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Plays such fantastic tricks before

high heaven, As make the angels weep.“ Could great men thunder As Jove himself does, Jove would

ne'er be quiet: For every pelting, petty officer Would use his heaven

thunder." “Pity is the virtue of the law; And none but tyrants use it

cruelly." “ The quality of mercy is not

strain'd; It droppeth as the gentle rain

from heaven Upon the place beneath. It is

twice blest. It blesseth Him that gives, and

Him that takes. 'Tis mightiest in the mightiest:

it becomes The throned monarch better than

his crown;

to awe,

His sceptre shows the force of

temporal power, The attribute

and majesty, Wherein doth sit the dread and

fear of kings. But mercy is above this sceptred

sway : It is enthroned in the hearts of

kings : It is an attribute of God Himself: And earthly power doth then

show likest God's When mercy seasons justice." “ Who from crimes would

pardon'd be, In mercy should set others free." “How should men hope for

mercy, showing none ?" “We do pray for mercy, And that same prayer doth teach

us all to render The deeds of mercy.

Literary Notices.

[We hold it to be the duty of an Editor either to give an early notice of the books sent to him for remark, or to return them at once to the Publisher. It is unjust to praise worthless books; it is robbery to retain unnoticed ones.]

In every work regard the author's end,
Since none can compass more than they intend.


London : Cassell, Petter, & Galpin. The peculiar attractions of this edition of the Bible are, beautiful execution and material, very large and elegant type, a broad and ample page, and illustrations which are graphic, powerful, and magnificent. The last feature is of course the most prominent and imposing. The splendid genius of Gustave Doré imparts a charm and majesty to everything it touches and we were therefore quite prepared to find here many fascinating and wonderful effects as the result of its efforts to illustrate the wondrous scenes of the most wonderful of volumes. Even the cynical pedantry of certain selfconstituted judges of “High Art,” must admit that all reasonable expectations have been completely realised in the productions before us; and candid minds will cheerfully testify that their anticipations of what the great artist would do are all surpassed as they look at what he has done. We have never beheld illustrations which gave 80 much reality and life to Bible story. Visions and events, long known to the intellect, seem to be recalled from the ages to be reenacted before us, and appear to pass before the eye as in a sublime drama. In the representation of all the varied scenes, the delicate conception, brilliant fancy, and vivid imagination of the artist have been equal to their task. The work is in all respects a great success, and a most valuable addition to the attractions of any home.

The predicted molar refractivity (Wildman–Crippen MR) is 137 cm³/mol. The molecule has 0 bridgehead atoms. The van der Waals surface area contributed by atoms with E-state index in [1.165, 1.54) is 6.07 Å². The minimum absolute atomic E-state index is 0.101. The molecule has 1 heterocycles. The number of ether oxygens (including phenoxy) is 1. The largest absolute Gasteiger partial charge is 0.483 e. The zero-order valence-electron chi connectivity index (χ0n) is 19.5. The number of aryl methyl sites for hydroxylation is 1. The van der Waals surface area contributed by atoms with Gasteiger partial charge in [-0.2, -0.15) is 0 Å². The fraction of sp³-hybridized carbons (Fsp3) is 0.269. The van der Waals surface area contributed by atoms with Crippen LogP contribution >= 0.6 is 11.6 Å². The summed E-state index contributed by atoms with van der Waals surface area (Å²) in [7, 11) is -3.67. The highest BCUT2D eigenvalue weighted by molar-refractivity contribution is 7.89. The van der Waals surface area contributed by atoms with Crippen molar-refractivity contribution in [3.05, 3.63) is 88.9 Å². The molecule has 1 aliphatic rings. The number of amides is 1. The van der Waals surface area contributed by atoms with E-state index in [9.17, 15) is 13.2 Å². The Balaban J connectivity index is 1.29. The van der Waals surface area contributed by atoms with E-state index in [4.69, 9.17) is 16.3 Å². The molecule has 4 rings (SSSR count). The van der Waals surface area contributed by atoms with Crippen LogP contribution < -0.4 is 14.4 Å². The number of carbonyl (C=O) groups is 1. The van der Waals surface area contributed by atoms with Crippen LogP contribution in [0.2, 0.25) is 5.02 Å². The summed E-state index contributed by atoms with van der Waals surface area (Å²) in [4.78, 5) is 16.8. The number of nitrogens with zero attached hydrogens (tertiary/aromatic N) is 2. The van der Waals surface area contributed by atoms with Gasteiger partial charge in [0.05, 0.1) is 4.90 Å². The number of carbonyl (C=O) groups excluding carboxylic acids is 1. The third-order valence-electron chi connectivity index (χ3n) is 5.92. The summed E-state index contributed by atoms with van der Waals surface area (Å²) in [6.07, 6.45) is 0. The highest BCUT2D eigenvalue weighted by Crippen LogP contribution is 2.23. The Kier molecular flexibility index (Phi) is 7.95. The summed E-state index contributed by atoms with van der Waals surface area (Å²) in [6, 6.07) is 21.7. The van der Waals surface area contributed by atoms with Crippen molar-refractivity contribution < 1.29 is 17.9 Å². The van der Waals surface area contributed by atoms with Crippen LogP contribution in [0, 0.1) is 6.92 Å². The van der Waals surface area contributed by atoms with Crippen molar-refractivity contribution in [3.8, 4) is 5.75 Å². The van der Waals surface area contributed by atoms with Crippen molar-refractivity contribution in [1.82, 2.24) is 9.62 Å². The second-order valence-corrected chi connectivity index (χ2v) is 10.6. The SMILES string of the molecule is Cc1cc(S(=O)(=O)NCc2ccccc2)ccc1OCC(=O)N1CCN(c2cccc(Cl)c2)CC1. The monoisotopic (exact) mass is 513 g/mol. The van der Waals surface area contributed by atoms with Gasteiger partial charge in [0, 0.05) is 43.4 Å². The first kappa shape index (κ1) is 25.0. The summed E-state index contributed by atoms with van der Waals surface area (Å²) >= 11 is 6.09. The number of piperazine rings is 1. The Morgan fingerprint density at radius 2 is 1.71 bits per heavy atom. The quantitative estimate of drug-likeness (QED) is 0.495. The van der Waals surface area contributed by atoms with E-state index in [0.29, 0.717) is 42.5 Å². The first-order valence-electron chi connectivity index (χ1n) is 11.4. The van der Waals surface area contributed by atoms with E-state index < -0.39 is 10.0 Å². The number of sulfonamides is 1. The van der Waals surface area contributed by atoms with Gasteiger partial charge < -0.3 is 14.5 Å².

LL.D. London: Wm. Mackenzie. This is the best edition of Moore's poems which has been published. In every mechanical and artistic respect it is as near to perfection as a book can be. A splendid embossed cover of green and gold encloses, on superb paper, a profusion of the choicest illustrations of the conceptions of the poet, together with a judicious, copious, and entertaining sketch of his life and works by Dr. J. F. Waller. The magnificence of the publication admits of nothing but admiration and praise. The character of all Moore's poetry is a different matter, and one as to which uniformity of opinion is not needed or expected. In a hearty appreciation of the genius of the poet, and in a love for many of his exquisite lyrics now inseparably woven into our literature, there must, however, always be a ground of common agreement amongst the lovers of the beautiful. And for this reason, as Lord Russell has observed, that “the world, so long as it can be moved by sympathy, and exalted by fancy, will not willingly let die the tender strains and pathetic fires of a true poet." After a searching trial, by fair and unfair criticism, the best of Moore's poems—SO tender in feeling and so musical in cadence— live amongst us, with a great popularity- a popularity which is destined to increase, and which, as regards many of them, deserves, to endure perpetually. Whoever is desirous of purchasing Moore's poems, and at the same time wishes to place with them upon the drawing-room table a literary and artistic gem, which all the products of the kind and of the season cannot surpass, will thank us for directing his attention to this charming volume.

THE REPUBLIC OF Plato. Translated into English, with an Analysis

and Notes, by JOHN LLEWELYN DAVIES, M.A., and DAVID JAMES VAUGHAN, M.A. Third Edition. London and Cambridge: Mac